Upgrades are saving district $100,000 annually
FLEMINGSBURG, Ky. (Dec. 11, 2014) — Fleming County High School and Hillsboro Elementary School were recognized by the Kentucky Energy and Environment Cabinet (EEC) and the Kentucky School Boards Association for earning the Environmental Protection Agency’s (EPA’s) ENERGY STAR certification.
ENERGY STAR is a national symbol for protecting the environment through superior energy performance. Certificates signed by Gov. Steve Beshear were presented during the Dec. 10 meeting of the Fleming County Board of Education.
Energy Manager Terry Anderson said energy efficiency measures save Fleming County Schools $100,000 annually.
“Fleming County School District strives to set an example of good environmental and financial stewardship for our students and community,” said Fleming County School District Superintendent Brian Creasman. “We promote energy conservation to reduce operating costs which helps to maximize the funds available for instruction programs and support. A dollar saved on energy is a dollar that goes back into the classroom.”
Hillsboro has made cost effective improvements by replacing a coal-fired boiler with a geothermal heating and cooling systems and switched to efficient lighting with occupancy sensors and controls to monitor and adjust heating and cooling when the building is not occupied.
Energy reductions at the high school resulted from implementing energy management practices such as turning off computers and controlling heating and cooling when the building is not in use and energy efficient lighting retrofits in the gymnasium.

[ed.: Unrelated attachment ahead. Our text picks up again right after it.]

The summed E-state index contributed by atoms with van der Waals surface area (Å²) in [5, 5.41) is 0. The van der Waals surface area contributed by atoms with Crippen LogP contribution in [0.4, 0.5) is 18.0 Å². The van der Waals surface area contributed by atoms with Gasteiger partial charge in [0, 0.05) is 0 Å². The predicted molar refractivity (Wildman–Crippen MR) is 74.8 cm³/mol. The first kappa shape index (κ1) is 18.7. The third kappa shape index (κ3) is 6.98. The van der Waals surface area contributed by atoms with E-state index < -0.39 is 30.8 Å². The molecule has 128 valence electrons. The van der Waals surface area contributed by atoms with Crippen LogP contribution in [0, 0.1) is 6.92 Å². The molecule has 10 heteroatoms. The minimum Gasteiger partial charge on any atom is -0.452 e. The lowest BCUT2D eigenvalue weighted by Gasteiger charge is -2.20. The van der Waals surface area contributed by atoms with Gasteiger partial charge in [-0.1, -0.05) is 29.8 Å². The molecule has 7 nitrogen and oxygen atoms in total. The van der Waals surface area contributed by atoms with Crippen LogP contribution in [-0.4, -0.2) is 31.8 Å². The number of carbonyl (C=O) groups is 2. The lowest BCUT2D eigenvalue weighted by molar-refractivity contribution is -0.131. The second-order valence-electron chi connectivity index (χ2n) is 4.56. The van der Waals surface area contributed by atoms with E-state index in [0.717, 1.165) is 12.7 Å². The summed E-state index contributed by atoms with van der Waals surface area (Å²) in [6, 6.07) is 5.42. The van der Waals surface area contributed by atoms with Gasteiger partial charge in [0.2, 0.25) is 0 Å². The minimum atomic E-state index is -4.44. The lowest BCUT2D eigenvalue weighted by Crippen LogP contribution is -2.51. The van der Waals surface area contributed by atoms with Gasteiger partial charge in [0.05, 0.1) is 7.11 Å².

EPA’s ENERGY STAR energy performance scale helps organizations assess how efficiently their buildings use energy relative to similar buildings nationwide. A building that scores a 75 or higher on EPA’s 100-point scale may be eligible for ENERGY STAR certification.
Originally constructed in 1936, the Hillsboro Elementary School earned an ENERGY STAR score of 83 while the energy efficiency of the 40-year-old Fleming High School ranks in the top 5 percent nationally with an ENERGY STAR score of 95.
Commercial buildings that earn EPA’s ENERGY STAR certification use an average of 35 percent less energy than typical buildings and also release 35 percent less carbon dioxide into the atmosphere.